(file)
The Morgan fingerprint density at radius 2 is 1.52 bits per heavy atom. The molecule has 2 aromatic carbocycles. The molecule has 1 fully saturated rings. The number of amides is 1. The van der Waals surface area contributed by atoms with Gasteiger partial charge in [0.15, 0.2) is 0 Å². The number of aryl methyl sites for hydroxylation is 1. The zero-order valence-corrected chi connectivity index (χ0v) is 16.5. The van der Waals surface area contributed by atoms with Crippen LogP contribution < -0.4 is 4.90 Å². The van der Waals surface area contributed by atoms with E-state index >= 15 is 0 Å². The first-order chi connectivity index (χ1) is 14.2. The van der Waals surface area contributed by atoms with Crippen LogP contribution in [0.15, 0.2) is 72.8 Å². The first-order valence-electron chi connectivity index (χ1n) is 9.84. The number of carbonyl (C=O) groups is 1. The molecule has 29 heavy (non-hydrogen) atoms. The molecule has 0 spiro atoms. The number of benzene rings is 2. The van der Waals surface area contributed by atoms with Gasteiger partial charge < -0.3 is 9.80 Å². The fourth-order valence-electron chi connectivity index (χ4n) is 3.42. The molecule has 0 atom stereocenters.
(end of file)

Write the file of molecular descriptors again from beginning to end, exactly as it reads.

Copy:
The Morgan fingerprint density at radius 2 is 1.52 bits per heavy atom. The molecule has 2 aromatic carbocycles. The molecule has 1 fully saturated rings. The number of amides is 1. The van der Waals surface area contributed by atoms with Gasteiger partial charge in [0.15, 0.2) is 0 Å². The number of aryl methyl sites for hydroxylation is 1. The zero-order valence-corrected chi connectivity index (χ0v) is 16.5. The van der Waals surface area contributed by atoms with Crippen LogP contribution < -0.4 is 4.90 Å². The van der Waals surface area contributed by atoms with E-state index >= 15 is 0 Å². The first-order chi connectivity index (χ1) is 14.2. The van der Waals surface area contributed by atoms with Crippen LogP contribution in [0.15, 0.2) is 72.8 Å². The first-order valence-electron chi connectivity index (χ1n) is 9.84. The number of carbonyl (C=O) groups is 1. The molecule has 29 heavy (non-hydrogen) atoms. The molecule has 0 spiro atoms. The number of benzene rings is 2. The van der Waals surface area contributed by atoms with Gasteiger partial charge < -0.3 is 9.80 Å². The fourth-order valence-electron chi connectivity index (χ4n) is 3.42. The molecule has 0 atom stereocenters.